You should not wait until you are on the verge of retirement to develop a plan for it. If you can put aside some of your income throughout your career, you will have a more stable future once you retire. Some common options include 401(k) or 403(b) plans, IRAs, and Roth IRAs or 401(k) plans. An employer also may offer a retirement pension or another type of defined benefit plan if you have spent enough years working for that employer.
A 401(k) or 403(b) plan involves the employer withdrawing a certain amount from the employee’s paycheck automatically, based on how much the employee wants to designate for their retirement. You can choose how the funds in these plans will be invested, depending on your tolerance level for risk. These plans impose limits on how much an employee can contribute each year. By contrast, an IRA (Individual Retirement Account) may or may not be sponsored by an employer. You can create your own IRA, and your contributions will be tax-deductible if your income is below a certain amount or if your employer does not offer a 401(k) plan. Like 401(k) and 403(b) plans, an IRA has a limit on how much you can contribute each year. The limit is much lower than the limit for 401(k) and 403(b) plans.
Tax Advantages in Retirement Plans
You will not need to pay income tax on funds that you contribute to a 401(k) or 403(b) plan. You will need to pay tax on withdrawals that you make during retirement, but you still will come out ahead overall. This is because your take home pay will be reduced by less than the amount by which it would have been reduced if you had paid taxes on the portion that you contributed to the fund.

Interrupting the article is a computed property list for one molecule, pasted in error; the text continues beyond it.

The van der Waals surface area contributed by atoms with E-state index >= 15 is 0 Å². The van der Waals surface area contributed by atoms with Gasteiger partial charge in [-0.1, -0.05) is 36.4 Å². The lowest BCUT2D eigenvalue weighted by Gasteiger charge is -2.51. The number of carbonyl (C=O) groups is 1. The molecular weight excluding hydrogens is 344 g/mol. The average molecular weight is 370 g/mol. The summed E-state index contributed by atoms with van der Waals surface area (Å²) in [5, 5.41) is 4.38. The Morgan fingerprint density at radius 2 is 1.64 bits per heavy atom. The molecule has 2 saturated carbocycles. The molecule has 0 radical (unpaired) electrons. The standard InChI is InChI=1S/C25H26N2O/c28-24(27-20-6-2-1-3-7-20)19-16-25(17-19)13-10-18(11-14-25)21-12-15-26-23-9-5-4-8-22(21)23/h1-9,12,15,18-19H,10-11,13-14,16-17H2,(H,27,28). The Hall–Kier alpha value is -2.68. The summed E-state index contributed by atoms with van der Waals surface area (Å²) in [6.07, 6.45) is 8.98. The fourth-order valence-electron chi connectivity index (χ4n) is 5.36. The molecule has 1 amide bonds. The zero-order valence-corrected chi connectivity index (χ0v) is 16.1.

Roth plans take the opposite approach to taxes. They permit taxes on contributions, while making withdrawals tax-free. Therefore, Roth plans can be appealing to younger employees who will have their money in the plan for longer, allowing it more time to increase. They also can work well for people who will need to pay substantial taxes when they retire.
Other Reasons to Develop a Retirement Plan
In many situations, an employer will match an employee’s contributions to a retirement plan. An employer match may be determined by a set dollar amount, or it may amount to a percentage of your salary. There is no downside to an employer match. However, it may not take effect until you have spent a certain number of years working for that employer. If you do not plan to stay at a certain company for the long term, an employer match may not matter much to you.
A retirement plan also can allow you to collect compound interest, especially if you are relatively young when you start your plan. This is because interest will start building once you invest in a retirement plan, and then interest will build on top of the interest. In other words, if you put $10,000 into a plan and earn 10 percent interest each year, you will have $11,000 a year later. Another year after that, you will have $12,100, and so on, even if you do not add any more money to the plan. Starting the plan when you are younger allows you to accumulate more interest over time.